According to the companies' contract, Starbucks was allowed to buy its way out by paying the market value for the business and a premium of up to 35 percent, and in August of 2010, it offered Kraft $750 million. Kraft turned it down -- a New York Times article at the time cited analysts that put the fair market value at more than $1 billion. Starbucks and Kraft are currently in arbitration over appropriate compensation, according to Starbucks representative Alisa Martinez.
With its new aisle, Starbucks is angling for a grocery store presence that surpasses that of its Kraft years, and that laps Kraft and Smucker's. Starbucks has an edge on both in its cafe experience, which it believes will translate in the aisle. "We're leveraging the elements that have made our brand great, and bringing them into the grocery," Manning said. "Starbucks has been in the grocery aisle for a little more than 10 years now, but what we're doing now is we're really elevating our presence."
Starbucks aims to bring the cafe experience to the grocery with periodic sample tastings, "to layer in some of that human connection," Manning said. In addition, rotating messaging spots and a pamphlet area built into the aisle will provide educational information about the roast profiles and sourcing of various products. There are also plans to introduce elements highlighting coffee and food pairings, the fundamentals of coffee and helpful brewing tips. Beginning in May, shoppers will be able to earn My Starbucks Rewards points with purchases of packaged coffee in grocery stores.
How successful Starbucks will be in transforming its cafe fans into grocery shoppers loyal to its products remains to be seen. Branding expert Priya Raghubir, a research professor of marketing at New York University's Stern School of Business, is skeptical.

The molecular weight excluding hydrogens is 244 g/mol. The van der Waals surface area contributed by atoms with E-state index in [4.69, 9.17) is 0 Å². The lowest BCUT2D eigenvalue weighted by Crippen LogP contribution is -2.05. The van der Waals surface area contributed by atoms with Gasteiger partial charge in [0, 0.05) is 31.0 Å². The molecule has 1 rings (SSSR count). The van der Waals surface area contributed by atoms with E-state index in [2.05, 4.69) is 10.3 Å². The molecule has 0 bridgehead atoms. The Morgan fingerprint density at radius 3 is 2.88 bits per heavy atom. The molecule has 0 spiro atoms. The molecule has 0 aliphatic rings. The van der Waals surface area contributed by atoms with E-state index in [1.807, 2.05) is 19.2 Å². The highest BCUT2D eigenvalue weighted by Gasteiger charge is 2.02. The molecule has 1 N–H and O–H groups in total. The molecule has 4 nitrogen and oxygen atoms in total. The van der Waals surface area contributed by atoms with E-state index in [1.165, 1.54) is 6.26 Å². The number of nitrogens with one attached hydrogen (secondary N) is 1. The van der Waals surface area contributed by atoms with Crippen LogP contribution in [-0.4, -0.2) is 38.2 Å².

"I think they sell an experience and I don't know whether you can convert that experience into a product and keep it the same," she told The Huffington Post. Where are the overstuffed couches? The free WiFi? The smell of coffee hanging in the air? These are elements, she explained, that have helped make Starbucks the massively popular brand that it is. Without them, she warned, Starbucks could face a "potential cheapening of the brand."
It's a valid concern, given the chain's recent move to lower the suggested price of its bagged coffee from $9.99 to $8.99. Manning was adamant that the aisle offers a "premium" Starbucks experience for at-home enjoyment, but Raghubir said she wonders if these same shoppers will then bother to shell out for more expensive cafe drinks.
Starbucks representative Martinez told HuffPost the price drop was made in the interest of being more competitive in the grocery sector; Kraft and Smucker's both lowered the price of their packaged coffees by 6 percent in February.
Whatever the case, it is clear that Starbucks wants to make its grocery retail products a more prominent part of its portfolio. "Starbucks is passionate about coffee," Manning said, "and the more that we can help shoppers [and] customers learn and appreciate about coffee, [the more] they're going to be excited to continue engaging in coffee."